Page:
Equal Pay Days RSS
In Austria, Equal Pay Day has been celebrated annually during the month of April since 2009. Activities have included encouraging women to ask questions about pay in their workplaces, as well as inviting companies to analyse their own pay structures to see if there is a pay gap between male and female employees. The Day is organised by Business and Professional Women (BPW) Austria.
Belgium was the first country in Europe to organise an Equal Pay Day in 2005. Zij-kant the progressive women’s movement, in collaboration with the trade union FGTB, is the main organiser of the event which takes place every March. Each year an innovative campaign, featuring posters and a video clip, is launched around the Day to draw attention to the issue of equal pay.
Equal Pay Day is organised regularly in the Czech Republic during the month of April. Recent activities have included an event at a shopping centre featuring music and dance performances, fashion shows and interviews with well-known personalities. Mentoring sessions have also been held which give women the chance to ask successful female entrepreneurs and managers questions about work and career progression. It is organised by BPW Czech Republic.
Equal Pay Day takes place annually in Estonia during April and is organised by BPW Estonia. During the Day, cafes and restaurants serve salmon dishes (a play on words as ‘lõhe’ in Estonian means both ‘salmon’ and ‘gap’) both with and without the herb dill. The dishes with dill are more expensive (by a percentage which corresponded to that year’s gender pay gap in Estonia) than those without, so highlighting the country’s gender pay gap.
In France, Equal Pay Day has been organised annually during the month of April by BPW France since 2009. Every year, its symbol, a red bag, symbolising the earnings women lose due to the gender pay gap, is distributed at awareness raising events in cities across the country.
Germany first celebrated Equal Pay Day in 2008. It takes place annually during the month of March. Its organiser BPW Germany is part of a coalition, made up of women’s associations, equal opportunities offices and representatives of employers and female entrepreneurs, which campaigns for equal pay.
Equal Pay Day has been celebrated in Greece during March since 2011. Debates on gender equality and music performances are among the activities organised. BPW Athens is the organiser.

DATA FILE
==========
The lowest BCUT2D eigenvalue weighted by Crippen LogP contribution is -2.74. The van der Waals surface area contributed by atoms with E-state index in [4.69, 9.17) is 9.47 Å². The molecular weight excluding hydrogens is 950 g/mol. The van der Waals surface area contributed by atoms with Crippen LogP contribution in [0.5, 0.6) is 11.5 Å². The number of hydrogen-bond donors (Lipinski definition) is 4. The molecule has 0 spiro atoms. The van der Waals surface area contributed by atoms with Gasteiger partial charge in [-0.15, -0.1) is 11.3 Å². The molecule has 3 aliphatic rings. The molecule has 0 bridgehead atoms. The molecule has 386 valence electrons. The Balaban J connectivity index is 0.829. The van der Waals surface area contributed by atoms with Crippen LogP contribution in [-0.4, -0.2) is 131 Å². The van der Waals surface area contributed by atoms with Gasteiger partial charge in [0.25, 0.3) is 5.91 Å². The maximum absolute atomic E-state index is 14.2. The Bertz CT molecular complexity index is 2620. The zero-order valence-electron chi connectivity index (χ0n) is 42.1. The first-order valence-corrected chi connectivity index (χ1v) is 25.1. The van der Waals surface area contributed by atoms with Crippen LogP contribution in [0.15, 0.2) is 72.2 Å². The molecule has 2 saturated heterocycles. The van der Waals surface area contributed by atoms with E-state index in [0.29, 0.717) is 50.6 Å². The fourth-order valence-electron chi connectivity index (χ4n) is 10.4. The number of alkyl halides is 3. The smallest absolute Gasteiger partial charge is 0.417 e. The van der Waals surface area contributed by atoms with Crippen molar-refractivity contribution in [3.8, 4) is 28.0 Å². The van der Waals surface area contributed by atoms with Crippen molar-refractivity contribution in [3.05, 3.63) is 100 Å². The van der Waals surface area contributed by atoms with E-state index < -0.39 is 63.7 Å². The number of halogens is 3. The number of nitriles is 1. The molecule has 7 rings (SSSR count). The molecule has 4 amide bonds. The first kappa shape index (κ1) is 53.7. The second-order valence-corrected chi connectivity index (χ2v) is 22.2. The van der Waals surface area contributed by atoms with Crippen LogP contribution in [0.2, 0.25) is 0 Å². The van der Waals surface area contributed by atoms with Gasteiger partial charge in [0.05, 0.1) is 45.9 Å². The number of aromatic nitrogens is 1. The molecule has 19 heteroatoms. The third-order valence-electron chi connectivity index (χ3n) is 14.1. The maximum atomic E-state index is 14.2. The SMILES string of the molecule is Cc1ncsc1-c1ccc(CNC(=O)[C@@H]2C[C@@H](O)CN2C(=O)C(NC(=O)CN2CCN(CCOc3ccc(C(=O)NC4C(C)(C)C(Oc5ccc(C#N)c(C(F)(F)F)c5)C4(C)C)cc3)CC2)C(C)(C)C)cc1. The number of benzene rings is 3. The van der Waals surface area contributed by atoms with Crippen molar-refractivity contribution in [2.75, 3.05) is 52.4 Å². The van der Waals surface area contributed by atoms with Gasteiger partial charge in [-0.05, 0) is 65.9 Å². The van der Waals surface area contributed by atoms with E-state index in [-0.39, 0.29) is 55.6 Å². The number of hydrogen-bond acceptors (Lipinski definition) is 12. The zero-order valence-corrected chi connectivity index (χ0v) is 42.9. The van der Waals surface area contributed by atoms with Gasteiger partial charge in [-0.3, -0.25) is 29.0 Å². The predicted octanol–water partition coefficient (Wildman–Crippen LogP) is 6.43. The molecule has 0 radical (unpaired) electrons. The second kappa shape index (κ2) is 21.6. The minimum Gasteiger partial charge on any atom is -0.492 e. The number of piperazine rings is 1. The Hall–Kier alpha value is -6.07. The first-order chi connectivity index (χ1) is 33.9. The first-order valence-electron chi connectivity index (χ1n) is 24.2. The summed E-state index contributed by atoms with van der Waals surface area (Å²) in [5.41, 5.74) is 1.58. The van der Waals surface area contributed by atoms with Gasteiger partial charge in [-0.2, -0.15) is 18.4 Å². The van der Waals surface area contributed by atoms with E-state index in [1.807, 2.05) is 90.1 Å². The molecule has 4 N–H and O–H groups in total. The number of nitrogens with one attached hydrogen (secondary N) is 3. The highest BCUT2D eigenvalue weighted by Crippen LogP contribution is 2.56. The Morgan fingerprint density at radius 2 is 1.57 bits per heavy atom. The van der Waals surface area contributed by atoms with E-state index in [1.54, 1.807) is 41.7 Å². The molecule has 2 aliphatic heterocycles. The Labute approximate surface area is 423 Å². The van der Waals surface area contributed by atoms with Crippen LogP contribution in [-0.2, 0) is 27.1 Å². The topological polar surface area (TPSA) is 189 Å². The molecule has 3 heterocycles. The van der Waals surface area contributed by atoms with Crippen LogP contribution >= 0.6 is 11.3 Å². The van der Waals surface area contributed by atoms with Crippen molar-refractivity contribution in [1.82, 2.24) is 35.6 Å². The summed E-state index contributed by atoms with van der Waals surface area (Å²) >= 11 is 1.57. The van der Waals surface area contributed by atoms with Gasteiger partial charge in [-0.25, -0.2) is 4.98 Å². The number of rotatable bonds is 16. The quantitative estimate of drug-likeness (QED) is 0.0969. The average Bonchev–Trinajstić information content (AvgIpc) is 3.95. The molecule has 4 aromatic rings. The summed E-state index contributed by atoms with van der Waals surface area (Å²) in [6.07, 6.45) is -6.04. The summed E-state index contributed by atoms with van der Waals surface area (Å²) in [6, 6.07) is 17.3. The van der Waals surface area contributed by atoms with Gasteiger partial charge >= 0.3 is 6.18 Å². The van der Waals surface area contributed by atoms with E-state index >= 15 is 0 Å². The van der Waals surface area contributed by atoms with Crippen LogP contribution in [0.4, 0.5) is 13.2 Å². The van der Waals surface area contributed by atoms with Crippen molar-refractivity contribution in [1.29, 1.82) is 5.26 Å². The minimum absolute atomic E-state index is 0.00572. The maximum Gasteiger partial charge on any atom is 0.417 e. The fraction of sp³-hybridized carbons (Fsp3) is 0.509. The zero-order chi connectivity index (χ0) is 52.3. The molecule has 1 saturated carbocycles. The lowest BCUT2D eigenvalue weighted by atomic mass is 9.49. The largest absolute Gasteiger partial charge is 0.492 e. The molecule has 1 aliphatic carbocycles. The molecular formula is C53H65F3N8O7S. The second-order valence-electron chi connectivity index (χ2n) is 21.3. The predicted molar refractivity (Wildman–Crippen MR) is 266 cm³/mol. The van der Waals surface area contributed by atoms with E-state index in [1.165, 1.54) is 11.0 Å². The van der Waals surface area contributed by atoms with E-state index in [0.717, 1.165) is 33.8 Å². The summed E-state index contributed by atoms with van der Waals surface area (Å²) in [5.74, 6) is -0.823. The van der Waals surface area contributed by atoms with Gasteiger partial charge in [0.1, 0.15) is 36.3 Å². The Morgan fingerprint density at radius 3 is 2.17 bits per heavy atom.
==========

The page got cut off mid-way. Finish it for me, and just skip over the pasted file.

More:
Equal Pay Day is celebrated during March in the Netherlands. The main organiser is BPW The Netherlands. Recent activities have included the sending of e-cards, to over a million women. The cards featured the question ‘Do you get paid what you earn?’, together with a link to a website where women can check their salaries to see if their organisation has a gender pay gap.
Poland has held an Equal Pay Day in the month of April since 2010. Organised by BPW Poland , actions have included a conference under the patronage of the Minister for Equal Treatment which brought together female entrepreneurs, decision makers, academics and journalists.
Equal Pay Day has been celebrated on 22 February each year in Spain following a declaration by the Spanish government in 2010. The Day is organised by the Spanish Ministry of Health, Social Policy and Equality . Activities have included the production of lottery tickets with a special design which raise awareness of the Day and its aims. Stakeholders, such as women’s groups and trade unions, have also used the Day as an opportunity to talk about the gender pay gap by organising press conferences and publishing reports on the issue.
Sweden has celebrated Equal Pay Day during April since 2011. Recent activities have included a round table with female participants, comprising the CEO of a large company, a police officer and heads of a university and a regional council, to debate different aspects of equal pay. The main organiser is BPW Sweden .
Equal Pay Day in the UK has been organised by the Fawcett Society since 2009. Unlike the other national equal pay days, the UK’s Day is celebrated in the autumn. The date, which varies depending on the country’s gender pay gap that year, marks the day from which women in full-time employment effectively work for free until the end of the year.
Please find here all the documents related to the gender pay gap .